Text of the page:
Remember that iconic Marine from the time of the Battle for Fallujah? The picture of him smoking a cigarette during a moment of relative calm made the front pages of many newspapers (including the one on the cover of the New York Post to the left) and gave him instant fame as the new “Malboro Man”.
Well it seems that since he’s returned to the United States after his tour of duty he’s had a little trouble adjusting to life outside a war zone. In fact, he’s been honorably discharged for suffering from PTSD, or Post Traumatic Stress Disorder. Editor & Publisher (hat tip to Raw Story) has the details:
NEW YORK So whatever happened to Lance Cpl. Blake Miller — the U.S. Marine pictured as a kind of war-weary “Marlboro Man” in one of the most widely published iconic images of the Iraq war?
The 2004 photograph by Luis Sinco of the Los Angeles Times showing Miller, face dirty under a helmet, a cigarette dangling from his lips, went around the world and back again, hitting front pages everywhere. Now Miller, of Jonancy, Ky., is a civilian “and is having trouble adjusting to civilian life,” CBS News reports.
Back home, he got married in June, but on duty during the Hurricane Katrina relief effort, Miller suffered from symptoms of post-traumatic stress disorder (PTSD), and was granted an honorable discharge from the Marines in November.
Miller told CBS this morning, “For the most part, I mean, it was a big adjustment [when I got home] just trying to get in that mindset of being able to just roam, run around without fear of being shot at or where to look for danger. … It’s unexplainable. I mean, just to go from that mindset to being able to walk around freely and just enjoy it.”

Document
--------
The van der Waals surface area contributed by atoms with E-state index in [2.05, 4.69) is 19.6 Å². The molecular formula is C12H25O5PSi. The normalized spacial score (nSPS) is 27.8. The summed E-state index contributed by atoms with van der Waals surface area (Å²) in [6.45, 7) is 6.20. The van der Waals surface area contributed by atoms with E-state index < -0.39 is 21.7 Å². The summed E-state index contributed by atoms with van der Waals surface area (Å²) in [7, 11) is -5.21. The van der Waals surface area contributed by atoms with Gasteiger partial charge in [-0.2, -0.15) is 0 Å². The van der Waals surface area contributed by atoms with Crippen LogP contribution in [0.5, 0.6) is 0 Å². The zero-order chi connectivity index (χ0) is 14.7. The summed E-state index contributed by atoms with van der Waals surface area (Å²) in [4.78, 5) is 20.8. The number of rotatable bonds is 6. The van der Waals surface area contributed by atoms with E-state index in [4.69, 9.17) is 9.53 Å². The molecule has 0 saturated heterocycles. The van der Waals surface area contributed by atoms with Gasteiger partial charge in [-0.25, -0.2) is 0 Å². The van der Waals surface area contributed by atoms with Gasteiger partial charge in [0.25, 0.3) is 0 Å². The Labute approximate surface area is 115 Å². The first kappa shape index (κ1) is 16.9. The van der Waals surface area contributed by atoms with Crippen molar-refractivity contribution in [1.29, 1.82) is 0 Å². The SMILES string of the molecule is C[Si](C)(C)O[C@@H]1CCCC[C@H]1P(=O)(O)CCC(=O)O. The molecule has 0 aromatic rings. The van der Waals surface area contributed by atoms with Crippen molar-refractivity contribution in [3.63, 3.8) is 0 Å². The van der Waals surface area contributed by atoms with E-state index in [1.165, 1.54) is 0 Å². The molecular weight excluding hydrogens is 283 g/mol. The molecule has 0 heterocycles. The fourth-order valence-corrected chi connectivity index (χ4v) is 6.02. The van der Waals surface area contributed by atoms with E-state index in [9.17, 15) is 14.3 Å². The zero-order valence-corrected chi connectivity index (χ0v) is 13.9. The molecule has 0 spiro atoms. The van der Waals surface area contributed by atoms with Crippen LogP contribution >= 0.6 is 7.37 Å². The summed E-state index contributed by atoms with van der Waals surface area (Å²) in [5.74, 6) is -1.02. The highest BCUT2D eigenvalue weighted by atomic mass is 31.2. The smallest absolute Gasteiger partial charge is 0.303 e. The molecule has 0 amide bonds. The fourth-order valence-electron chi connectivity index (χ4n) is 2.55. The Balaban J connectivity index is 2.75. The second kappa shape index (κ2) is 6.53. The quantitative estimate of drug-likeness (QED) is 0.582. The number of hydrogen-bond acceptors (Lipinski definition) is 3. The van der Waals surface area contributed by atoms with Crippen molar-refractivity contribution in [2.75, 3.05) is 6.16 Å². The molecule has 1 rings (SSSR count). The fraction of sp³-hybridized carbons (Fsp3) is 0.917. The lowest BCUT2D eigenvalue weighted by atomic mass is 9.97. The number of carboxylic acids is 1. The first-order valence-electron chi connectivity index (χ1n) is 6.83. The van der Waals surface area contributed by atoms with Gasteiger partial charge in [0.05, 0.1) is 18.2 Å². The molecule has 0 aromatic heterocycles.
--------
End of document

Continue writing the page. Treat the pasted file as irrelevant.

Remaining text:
He goes on to describe an incident during his duty on the USS Iwo Jima during the Katrina relief effort of reacting to a sailor mimicking the sound of a rocket propelled grenade this way:
“For anybody to duplicate that sound,” Miller said, “they’ve had to hear it. Without even knowing what I’d done until after it was over, I snatched him up, I slammed him against the bulkhead, the wall, and took him to the floor, and I was on top of him.”
Miller told CBS that he’s gone into therapy (good for him!) and that he knows there are many more soldiers who are suffering from PTSD as a result of their Iraq service. He’s to be commended for going public and making a point about his therapy, which is just as heroic a deed as any he did in Iraq. Hopefully the publicity generated by his story, and his interview with CBS, will encourage other service members to seek help for their own afflictions.